Historians and the war in Iraq

Here’s a letter from two leaders of Historians Against the War, which appeared in the The Chronicle of Higher Education:

From the issue dated February 23, 2007
Historians Against the War

To the Editor:

We wish to amplify your article that described the resolution on civil liberties in wartime adopted at the American Historical Association’s annual meeting in January (“Historians’ Annual Meeting: Controversy and a Glut of Jobs,” The Chronicle, January 19).

The resolution strongly condemns the exclusion of foreign scholars, the reclassification of previously unclassified documents, the obstruction of access to prewar intelligence, and other intrusions on free inquiry. It links these intrusions to the Bush administration’s conduct of the war in Iraq, and it calls upon members of the organization “to do whatever they can to bring the Iraq war to a speedy conclusion.”

After passage by an overwhelming vote at the business meeting, the resolution was accepted by the AHA’s council and is being sent to the general membership for ratification in an electronic ballot to be completed by March 1. We are pleased to note that the resolution has quickly garnered significant support. More than 100 historians have signed on, including two former presidents of the AHA, John Coatsworth and Eric Foner; a former president of the Organization of American Historians, David Montgomery; and numerous other leaders of the profession, such as Michael Adas, Robert Griffith, Tony Judt, Jackson Lears, Staughton Lynd, Francis Oakley, Joan Scott, Martin Sherwin, Dale Van Kley, and Marilyn Young, to name a few.

Supporters recognize that recent violations of civil liberty are inextricably linked to the war in Iraq… Since 2001 these attacks have been conducted in the name of national security, under the banner of a “war on terror” whose supposed front line is in Iraq. In calling for a “speedy conclusion” to the war, the resolution seeks to remove the major factor behind these attacks.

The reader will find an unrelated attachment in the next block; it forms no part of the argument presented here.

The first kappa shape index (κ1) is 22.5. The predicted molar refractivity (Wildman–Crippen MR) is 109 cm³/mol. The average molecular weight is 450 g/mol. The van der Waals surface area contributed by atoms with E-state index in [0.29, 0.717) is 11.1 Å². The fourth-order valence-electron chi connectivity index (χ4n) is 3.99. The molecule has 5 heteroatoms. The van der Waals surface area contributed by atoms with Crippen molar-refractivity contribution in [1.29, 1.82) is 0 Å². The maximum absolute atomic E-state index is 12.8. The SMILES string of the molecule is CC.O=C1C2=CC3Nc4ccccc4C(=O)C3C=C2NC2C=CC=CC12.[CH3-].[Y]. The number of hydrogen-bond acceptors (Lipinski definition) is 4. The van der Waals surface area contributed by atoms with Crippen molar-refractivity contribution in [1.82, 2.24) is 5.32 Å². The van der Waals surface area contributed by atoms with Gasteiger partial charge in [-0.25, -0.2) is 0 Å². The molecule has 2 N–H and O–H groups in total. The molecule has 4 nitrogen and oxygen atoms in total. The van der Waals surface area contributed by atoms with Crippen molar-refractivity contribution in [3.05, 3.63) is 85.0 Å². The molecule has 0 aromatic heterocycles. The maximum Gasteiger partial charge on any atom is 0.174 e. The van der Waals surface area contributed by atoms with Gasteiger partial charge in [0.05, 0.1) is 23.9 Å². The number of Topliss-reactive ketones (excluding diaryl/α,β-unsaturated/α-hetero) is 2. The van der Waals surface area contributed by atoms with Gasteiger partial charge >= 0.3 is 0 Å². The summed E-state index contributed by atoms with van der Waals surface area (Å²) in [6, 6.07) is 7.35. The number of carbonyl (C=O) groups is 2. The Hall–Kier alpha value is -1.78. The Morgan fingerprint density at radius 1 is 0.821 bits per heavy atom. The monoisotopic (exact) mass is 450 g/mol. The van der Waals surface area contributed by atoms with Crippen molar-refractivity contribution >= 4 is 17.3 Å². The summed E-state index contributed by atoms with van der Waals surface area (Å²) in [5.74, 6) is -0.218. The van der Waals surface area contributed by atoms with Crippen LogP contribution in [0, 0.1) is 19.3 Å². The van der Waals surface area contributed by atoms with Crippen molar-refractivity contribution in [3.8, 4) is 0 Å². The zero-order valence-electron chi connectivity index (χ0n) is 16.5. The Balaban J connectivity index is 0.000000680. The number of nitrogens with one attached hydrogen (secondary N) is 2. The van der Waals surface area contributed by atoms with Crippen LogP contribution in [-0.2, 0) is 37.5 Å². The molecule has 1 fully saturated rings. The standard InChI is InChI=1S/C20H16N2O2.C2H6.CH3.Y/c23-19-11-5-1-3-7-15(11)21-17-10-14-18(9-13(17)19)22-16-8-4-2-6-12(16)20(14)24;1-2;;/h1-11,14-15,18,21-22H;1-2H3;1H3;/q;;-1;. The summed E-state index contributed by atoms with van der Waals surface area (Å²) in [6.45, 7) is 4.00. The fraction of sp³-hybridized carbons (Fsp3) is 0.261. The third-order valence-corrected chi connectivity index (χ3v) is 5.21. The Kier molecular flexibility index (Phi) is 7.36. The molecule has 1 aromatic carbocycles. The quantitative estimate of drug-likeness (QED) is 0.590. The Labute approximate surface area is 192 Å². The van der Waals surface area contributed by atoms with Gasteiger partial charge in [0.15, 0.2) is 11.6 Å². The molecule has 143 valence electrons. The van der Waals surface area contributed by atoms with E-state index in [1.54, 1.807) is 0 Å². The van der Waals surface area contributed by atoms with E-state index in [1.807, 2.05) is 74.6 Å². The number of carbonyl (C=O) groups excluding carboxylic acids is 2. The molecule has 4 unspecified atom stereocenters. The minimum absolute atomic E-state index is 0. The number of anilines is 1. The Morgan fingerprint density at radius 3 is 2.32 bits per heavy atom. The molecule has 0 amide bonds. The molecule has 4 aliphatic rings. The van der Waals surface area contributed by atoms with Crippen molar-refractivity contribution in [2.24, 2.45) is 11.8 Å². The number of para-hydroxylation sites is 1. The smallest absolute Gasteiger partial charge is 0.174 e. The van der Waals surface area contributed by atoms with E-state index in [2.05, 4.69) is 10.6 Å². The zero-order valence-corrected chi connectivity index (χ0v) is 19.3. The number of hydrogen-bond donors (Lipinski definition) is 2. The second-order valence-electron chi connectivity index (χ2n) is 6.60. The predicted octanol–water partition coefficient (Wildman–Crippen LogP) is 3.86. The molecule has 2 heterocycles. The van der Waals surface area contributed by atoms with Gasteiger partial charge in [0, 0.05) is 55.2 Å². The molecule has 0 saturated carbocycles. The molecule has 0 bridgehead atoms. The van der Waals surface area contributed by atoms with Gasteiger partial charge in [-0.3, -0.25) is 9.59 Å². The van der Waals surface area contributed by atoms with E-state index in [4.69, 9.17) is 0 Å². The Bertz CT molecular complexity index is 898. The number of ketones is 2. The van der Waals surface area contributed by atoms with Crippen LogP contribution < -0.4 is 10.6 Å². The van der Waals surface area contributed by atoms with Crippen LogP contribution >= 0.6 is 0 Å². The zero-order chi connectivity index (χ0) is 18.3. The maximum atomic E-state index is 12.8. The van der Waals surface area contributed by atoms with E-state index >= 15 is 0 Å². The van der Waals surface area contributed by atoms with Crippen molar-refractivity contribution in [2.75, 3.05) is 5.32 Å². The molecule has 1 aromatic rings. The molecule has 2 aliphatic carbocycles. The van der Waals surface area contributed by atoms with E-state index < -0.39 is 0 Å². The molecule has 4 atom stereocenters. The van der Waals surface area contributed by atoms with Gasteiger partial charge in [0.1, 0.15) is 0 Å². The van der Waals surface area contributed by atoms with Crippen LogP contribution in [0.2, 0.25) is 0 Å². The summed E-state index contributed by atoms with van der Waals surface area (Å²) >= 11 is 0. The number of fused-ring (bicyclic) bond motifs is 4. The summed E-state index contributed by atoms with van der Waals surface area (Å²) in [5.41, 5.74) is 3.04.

Mindful of the need to maintain tax-exempt status, the resolution seeks to immunize the organization against legal challenges by calling on members to act, rather than having the AHA lobby for the antiwar resolutions that we hope Congress will adopt.

In answer to complaints about politicization, we would point out that to act against the war is to answer repeated calls from the AHA itself to take a public stand in defense of the values of the profession. These include passage of a “free speech” resolution in January 2004, the statement on professional standards, and the adoption of “Guiding Principles on Taking a Public Stance” in January 2007. …

Historians of this era have begun to make amends for some of our professional forebears. In addition to the so-called court historians of the cold war and Vietnam, too many historians in the early 20th century — including such luminaries as J. Franklin Jameson and Carl Becker — contributed their talents to the superpatriotic excesses of the First World War, which led to the shameful silencing of antiwar critics.

We prefer to be remembered by posterity not as Americans who put service to power above the search for truth, but rather as citizen-scholars who took a public stand to oppose the misdeeds of the powerful that violated the ethical standards of scholarly inquiry.

Alan Dawley
Professor of History
College of New Jersey
Ewing, N.J.

Shanti Singham
Professor of History
Williams College
Williamstown, Mass.

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